‘Avatar’ and the War of Genres
(now crossposted at The Valve)
We saw Avatar last night and I thought at first I didn’t have all that much to say about it. I was prepared to shamelessly steal Vu’s thesis that this is really all about video games, but I see Kotaku already did that. In the face of column after column centered around a nominally leftist reading of the film as Dances with Wolves… in Space!, SEK has already provided a more nuanced consideration of the films racial—and racist—dimensions. Posts about the backlash of the backlash and the backlash of the backlash of the backlash have already been taken care of.
I’m not all that interested in the special effects, which, perhaps due to some projection issues in our theater, didn’t seem to be quite as spellbinding as advertised. The language stuff interests me more, but seems ultimately somewhat empty. “And congratulations to Cameron for taking us from a figuratively to a literally inhuman standard of slenderness for women” seems to cover it with regards to feminist critique of the Barbie-doll-shaped Na’vi.
The religious element, while not especially original, is, from a materialist standpoint, pretty deeply problematic, and badly damages the film’s ecological politics, which frankly are not all that well thought-out in the first place.
But in the theater and as I sat down to write this post I mostly found myself preoccupied with the genre question. I don’t want to recapitulate the genre post I wrote for Infinite Summer, but in brief this is how Darko Suvin approaches SF:
SF is, then, a literary genre or verbal construct whose necessary and sufficient conditions are the presence and interaction of estrangement and cognition, and whose main formal device is an imaginative framework alternative to the author’s empirical environment. (Metamorphoses of Science Fiction 7-8)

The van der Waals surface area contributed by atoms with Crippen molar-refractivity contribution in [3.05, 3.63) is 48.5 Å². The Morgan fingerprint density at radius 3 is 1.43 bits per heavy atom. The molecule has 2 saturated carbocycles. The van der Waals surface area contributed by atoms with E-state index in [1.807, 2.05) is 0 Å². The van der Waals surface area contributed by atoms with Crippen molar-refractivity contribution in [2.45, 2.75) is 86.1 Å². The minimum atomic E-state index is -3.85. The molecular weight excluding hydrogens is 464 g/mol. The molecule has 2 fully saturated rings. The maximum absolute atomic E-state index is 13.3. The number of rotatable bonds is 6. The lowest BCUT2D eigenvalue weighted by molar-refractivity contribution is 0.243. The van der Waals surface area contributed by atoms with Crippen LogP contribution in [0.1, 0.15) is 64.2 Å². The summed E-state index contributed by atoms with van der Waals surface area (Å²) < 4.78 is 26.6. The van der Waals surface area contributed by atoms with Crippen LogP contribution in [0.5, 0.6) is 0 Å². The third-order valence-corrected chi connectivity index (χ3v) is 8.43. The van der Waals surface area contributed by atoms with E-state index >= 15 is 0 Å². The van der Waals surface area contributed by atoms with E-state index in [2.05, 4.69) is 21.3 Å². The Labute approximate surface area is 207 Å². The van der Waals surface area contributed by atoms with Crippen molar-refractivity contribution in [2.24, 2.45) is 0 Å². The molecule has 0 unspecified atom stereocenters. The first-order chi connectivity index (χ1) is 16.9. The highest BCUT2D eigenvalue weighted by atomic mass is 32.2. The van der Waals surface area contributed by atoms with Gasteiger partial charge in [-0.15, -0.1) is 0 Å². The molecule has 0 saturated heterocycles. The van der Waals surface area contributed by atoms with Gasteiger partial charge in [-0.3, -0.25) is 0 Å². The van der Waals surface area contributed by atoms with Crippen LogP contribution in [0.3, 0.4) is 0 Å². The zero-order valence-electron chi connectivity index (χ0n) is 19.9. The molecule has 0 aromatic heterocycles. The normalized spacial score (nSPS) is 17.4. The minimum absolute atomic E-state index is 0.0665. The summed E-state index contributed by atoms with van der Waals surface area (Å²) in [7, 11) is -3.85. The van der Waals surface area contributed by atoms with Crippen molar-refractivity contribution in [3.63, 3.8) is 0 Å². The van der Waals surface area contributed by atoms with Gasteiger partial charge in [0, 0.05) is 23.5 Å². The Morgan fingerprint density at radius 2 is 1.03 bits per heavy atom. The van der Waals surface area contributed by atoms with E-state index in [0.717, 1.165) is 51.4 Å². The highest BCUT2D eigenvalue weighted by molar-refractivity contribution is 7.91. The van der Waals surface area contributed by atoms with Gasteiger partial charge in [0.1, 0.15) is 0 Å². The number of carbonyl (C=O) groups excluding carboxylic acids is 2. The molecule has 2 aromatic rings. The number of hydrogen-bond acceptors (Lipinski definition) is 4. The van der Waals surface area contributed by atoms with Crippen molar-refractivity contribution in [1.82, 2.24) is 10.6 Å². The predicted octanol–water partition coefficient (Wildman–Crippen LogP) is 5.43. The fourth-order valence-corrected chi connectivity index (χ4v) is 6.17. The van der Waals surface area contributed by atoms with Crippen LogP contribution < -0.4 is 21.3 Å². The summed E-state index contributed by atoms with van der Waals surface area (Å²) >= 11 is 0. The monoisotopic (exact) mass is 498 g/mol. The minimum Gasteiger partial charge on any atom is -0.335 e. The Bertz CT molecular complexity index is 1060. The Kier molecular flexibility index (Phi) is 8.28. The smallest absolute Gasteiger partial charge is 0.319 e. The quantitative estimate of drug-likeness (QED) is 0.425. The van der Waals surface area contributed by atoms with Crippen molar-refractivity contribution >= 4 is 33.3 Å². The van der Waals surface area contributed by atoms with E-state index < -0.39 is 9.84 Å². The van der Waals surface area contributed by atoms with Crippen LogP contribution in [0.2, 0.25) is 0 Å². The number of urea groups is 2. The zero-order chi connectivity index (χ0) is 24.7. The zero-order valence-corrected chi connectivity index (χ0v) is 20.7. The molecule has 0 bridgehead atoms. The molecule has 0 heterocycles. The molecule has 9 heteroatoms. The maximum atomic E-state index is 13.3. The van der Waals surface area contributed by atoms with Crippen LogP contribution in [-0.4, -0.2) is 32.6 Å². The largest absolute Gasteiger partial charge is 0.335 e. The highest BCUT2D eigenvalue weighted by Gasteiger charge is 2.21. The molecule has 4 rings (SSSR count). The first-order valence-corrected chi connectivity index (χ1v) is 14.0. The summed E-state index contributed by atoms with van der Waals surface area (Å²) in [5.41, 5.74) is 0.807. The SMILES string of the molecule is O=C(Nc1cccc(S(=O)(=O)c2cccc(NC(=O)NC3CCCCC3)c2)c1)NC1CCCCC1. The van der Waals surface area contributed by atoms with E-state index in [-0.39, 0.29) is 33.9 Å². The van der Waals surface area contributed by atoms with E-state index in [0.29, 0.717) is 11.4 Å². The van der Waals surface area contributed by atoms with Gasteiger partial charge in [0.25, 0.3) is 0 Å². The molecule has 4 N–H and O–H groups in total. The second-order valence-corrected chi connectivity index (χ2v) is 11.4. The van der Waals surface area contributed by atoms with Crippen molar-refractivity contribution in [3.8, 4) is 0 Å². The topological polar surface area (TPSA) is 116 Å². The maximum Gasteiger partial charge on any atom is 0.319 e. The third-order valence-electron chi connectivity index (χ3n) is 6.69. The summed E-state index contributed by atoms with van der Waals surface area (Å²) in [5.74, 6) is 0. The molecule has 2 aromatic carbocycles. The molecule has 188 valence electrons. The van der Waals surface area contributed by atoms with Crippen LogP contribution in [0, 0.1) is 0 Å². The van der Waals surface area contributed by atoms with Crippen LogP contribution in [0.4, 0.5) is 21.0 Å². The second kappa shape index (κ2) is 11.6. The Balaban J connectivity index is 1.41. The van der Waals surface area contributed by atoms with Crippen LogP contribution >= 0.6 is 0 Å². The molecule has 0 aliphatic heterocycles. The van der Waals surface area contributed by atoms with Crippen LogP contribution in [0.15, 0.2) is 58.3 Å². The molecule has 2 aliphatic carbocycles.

Carl Freedman in Critical Theory and Science Fiction reframes this idea slightly as what he calls the “cognition effect”:
The crucial issue for generic discrimination is not any epistemological judgment external to the text itself or the rationality or irrationality of the latter’s imaginings, but rather … the attitude of the text itself to the kind of estrangements being performed. (18)
This is to say, more or less, that whether or not the science in science fiction is plausible from the standpoint of contemporary science it adopts a rhetoric of scientific plausibility to motivate the audience’s suspension of disbelief.
In the beginning Avatar seems to situate itself firmly within this generic mode, with a group of scientists and mercenaries from Earth who have arrived on Pandora in spaceships to study the natives and drill for valuable minerals (not necessarily in that order). But by the end, while Avatar certainly remains an alternative to our empirical environment, it no longer operates as any kind of framework. Neither the biological/ecological systems present on the planet Pandora, nor the ability of our biological structures and technological apparatuses to interface with them, are remotely plausible from the perspective of either evolutionary biology or cognitive science without inventing some sort of massive hidden backstory for the Na’vi that involves incredible prehistoric genetic engineering on the planetary scale—and really not even then. (And of course Fridge Logic just makes it worse.)